Tuesday, February 4th, 2014
Language delays are often diagnosed in children who are also very socially shy, but new research has found that shy toddlers may be acquiring language normally, but are less able to express themselves because of their shyness. More from a release announcing the results:
The study, conducted at the University of Colorado Boulder and the University of Connecticut, appears in the journal Child Development.
“Our findings suggest that inhibited behaviors like shyness don’t hamper language acquisition overall but instead relate specifically to how toddlers express themselves through words,” according to Ashley K. Smith Watts, graduate student, and Soo H. Rhee, associate professor of psychology, both of the University of Colorado, who were part of the research team.
The study also found that girls had higher levels of both shyness and language than boys. However, the degree to which shyness was related to language development was similar for girls and boys.
Researchers collected information from 816 children in Colorado who were primarily White but varied in socioeconomic status and who were representative of the population of Boulder. Information was collected at ages 14, 20, and 24 months through parent reports and by observing children during home and lab visits. The researchers assessed expressive, or spoken, language by asking children to imitate certain sounds and words (like /ai/ and “mama”), and by asking the children to answer questions verbally. They assessed receptive, or understood, language by asking children to follow instructions (“Give me the cup and ball”).
“Shy children may need help with developing their speaking abilities,” added Smith Watts and Rhee. “They may benefit from interventions that target confidence, social competence, and autonomy to support the development of expressive language. For example, caregivers can encourage them to be autonomous and arrange play dates with compatible peers.”
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Image: Shy child, via Shutterstock
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Friday, November 1st, 2013
Children who experience poverty in early childhood are more likely to have smaller brains, as well as a lessened ability to process certain types of sensory information, new research published in the journals JAMA Pediatrics and the Journal of Neuroscience has found. More from Time.com:
Previous work suggested that poverty can contribute to compromised cognitive function and low performance in schools, but using imaging, researchers have documented measurable changes in the brain tied to poverty.
In one study, published in JAMA Pediatrics, children who grew up in impoverished households showed smaller white and grey matter in their brains compared with those who had more means — these make up the density of nerve connections between different parts of the brain. The less wealthy kids also developed smaller hippocampus and amygdala regions, which are involved in regulating attention, memory and emotions.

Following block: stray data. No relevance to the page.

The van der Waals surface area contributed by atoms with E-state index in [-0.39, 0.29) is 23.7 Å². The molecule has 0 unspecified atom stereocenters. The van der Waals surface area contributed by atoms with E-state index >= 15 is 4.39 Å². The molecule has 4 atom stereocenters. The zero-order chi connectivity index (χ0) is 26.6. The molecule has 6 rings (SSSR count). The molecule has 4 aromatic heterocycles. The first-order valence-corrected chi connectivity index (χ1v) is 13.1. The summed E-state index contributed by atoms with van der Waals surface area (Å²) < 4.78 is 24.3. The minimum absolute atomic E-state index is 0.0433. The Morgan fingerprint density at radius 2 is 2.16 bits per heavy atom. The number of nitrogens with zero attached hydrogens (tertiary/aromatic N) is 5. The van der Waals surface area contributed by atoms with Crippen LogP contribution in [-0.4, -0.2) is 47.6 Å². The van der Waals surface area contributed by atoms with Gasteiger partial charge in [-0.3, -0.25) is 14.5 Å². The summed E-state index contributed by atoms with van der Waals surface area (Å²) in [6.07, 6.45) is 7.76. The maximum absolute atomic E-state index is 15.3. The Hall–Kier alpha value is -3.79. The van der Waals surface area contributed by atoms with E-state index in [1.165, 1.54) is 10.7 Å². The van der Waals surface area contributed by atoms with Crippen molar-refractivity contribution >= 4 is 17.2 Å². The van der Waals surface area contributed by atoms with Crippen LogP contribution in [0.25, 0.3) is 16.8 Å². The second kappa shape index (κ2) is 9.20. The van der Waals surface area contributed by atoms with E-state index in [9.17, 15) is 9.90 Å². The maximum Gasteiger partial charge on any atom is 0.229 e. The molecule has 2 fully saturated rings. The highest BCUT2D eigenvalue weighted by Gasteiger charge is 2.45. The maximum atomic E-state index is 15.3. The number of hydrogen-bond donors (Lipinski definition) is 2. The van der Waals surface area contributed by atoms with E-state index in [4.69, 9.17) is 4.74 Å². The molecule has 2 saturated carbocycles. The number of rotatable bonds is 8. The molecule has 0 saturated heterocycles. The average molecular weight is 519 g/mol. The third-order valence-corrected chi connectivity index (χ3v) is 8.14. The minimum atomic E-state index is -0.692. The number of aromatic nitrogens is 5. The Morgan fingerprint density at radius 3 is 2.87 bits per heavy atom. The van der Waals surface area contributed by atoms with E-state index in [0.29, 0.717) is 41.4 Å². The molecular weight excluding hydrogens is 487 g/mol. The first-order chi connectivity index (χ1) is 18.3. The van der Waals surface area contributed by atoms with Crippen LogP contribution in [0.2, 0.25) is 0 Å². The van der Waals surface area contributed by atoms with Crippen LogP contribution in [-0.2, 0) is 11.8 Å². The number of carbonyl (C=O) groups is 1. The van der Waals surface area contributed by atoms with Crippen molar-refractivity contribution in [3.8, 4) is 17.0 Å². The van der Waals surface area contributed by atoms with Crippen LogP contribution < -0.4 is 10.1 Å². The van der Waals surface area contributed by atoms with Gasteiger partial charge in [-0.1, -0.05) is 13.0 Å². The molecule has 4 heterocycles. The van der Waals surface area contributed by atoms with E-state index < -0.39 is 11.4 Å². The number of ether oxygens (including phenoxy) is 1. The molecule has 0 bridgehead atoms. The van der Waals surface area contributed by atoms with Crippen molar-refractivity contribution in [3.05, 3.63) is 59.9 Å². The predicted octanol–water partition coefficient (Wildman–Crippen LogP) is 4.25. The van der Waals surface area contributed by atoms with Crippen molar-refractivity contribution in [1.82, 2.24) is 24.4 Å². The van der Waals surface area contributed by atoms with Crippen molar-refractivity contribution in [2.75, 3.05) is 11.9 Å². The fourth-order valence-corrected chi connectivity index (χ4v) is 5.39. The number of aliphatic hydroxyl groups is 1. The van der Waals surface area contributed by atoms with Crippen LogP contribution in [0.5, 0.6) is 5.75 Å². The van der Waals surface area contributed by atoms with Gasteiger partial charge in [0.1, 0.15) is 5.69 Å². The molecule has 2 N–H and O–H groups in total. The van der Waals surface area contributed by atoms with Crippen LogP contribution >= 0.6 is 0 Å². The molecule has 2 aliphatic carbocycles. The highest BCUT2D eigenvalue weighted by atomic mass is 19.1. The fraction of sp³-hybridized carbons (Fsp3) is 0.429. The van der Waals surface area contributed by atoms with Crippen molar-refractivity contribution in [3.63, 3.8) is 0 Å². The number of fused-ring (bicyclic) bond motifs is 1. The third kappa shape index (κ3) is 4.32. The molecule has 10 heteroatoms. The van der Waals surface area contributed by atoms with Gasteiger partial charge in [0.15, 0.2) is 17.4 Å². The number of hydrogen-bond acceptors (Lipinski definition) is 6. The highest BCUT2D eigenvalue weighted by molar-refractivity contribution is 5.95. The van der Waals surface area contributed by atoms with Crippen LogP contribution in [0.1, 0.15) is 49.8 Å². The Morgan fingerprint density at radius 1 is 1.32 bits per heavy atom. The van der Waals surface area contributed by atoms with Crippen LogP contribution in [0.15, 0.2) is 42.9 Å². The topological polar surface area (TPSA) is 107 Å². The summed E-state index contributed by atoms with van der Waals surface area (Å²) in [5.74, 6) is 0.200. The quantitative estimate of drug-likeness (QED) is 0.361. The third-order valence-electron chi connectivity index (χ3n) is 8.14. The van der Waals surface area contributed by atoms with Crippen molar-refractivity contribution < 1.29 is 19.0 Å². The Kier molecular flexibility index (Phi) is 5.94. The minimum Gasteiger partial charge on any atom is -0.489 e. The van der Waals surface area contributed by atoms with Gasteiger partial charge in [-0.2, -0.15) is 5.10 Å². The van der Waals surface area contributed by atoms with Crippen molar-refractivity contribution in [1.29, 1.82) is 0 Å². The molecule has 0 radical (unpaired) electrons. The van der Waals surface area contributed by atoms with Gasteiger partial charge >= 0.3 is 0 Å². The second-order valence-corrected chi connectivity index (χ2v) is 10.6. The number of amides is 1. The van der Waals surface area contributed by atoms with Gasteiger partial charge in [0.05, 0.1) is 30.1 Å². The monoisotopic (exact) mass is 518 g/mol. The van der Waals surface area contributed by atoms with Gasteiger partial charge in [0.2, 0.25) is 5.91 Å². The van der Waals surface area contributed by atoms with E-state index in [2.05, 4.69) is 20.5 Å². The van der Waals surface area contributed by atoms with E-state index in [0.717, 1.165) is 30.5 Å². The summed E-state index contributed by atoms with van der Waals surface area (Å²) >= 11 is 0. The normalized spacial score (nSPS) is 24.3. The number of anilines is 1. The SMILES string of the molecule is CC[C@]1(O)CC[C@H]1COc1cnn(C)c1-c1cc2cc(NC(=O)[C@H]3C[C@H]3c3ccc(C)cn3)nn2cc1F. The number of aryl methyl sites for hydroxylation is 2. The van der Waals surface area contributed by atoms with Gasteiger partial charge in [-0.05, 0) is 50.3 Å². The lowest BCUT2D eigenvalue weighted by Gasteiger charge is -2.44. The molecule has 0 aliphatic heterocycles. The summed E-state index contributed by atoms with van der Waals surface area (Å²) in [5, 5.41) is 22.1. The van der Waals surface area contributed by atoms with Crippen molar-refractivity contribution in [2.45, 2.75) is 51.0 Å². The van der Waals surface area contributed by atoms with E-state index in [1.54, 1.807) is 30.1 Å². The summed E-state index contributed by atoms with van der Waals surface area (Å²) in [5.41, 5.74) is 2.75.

According to the researchers from Washington University School of Medicine in St. Louis, the smaller brain regions may be due to the increased stress and anxiety that these children experience growing up in families where finances are tight, and therefore parental support and interaction with children suffers.
In the second study, published in the Journal of Neuroscience, scientists at Northwestern University, in Illinois, connected lower maternal education, a common symptom of poverty, to poor processing of sound in the brains of children raised in lower-resource environments. The researchers found that adolescents whose mothers had less education were more likely to register more varied and noisier nerve responses when hearing speech than those whose mothers had more schooling. That response, according to previous work, could translate into poor reading skills. The scientific team suspects that the lack of constant verbal interaction between mother and child could be one factor in the noisier brain responses to speech, since such back-and-forth can prime a still-developing brain to isolate and recognize speech more efficiently. Other data established that children in higher-income families are exposed to 30 million more words than those in lower-income families where parents have less education.
The good news, however, is that the effects may be reversible. Families don’t chose poverty, but changes in caregiving, especially during early childhood, could avoid some of the physical changes the scientists measured.
Image: Sad child, via Shutterstock
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Wednesday, August 14th, 2013
The longer a mother breastfeeds, the more impact she has on her baby’s brain development, according to new research published in JAMA Pediatrics. The New York Times has more on the study, which was conducted by researchers from Harvard Medical School:
For each additional month a baby was breast-fed, verbal ability was higher at age 3, and verbal and nonverbal I.Q. scores were higher at age 7, the study concluded. The researchers accounted for factors like the mothers’ intelligence and employment, home environment and child care.
“One of the theories as to why breast-fed children tend to have better cognitive development is there are nutrients in breast milk that benefit the baby’s developing brain,” said Dr. Mandy Brown Belfort, a neonatologist at Boston Children’s Hospital and lead author of the study.
“Our results support policies that allow women to continue breast-feeding through a year of their child’s life to optimize brain development,” Dr. Belfort said.
Image: Breastfeeding mother, via Shutterstock
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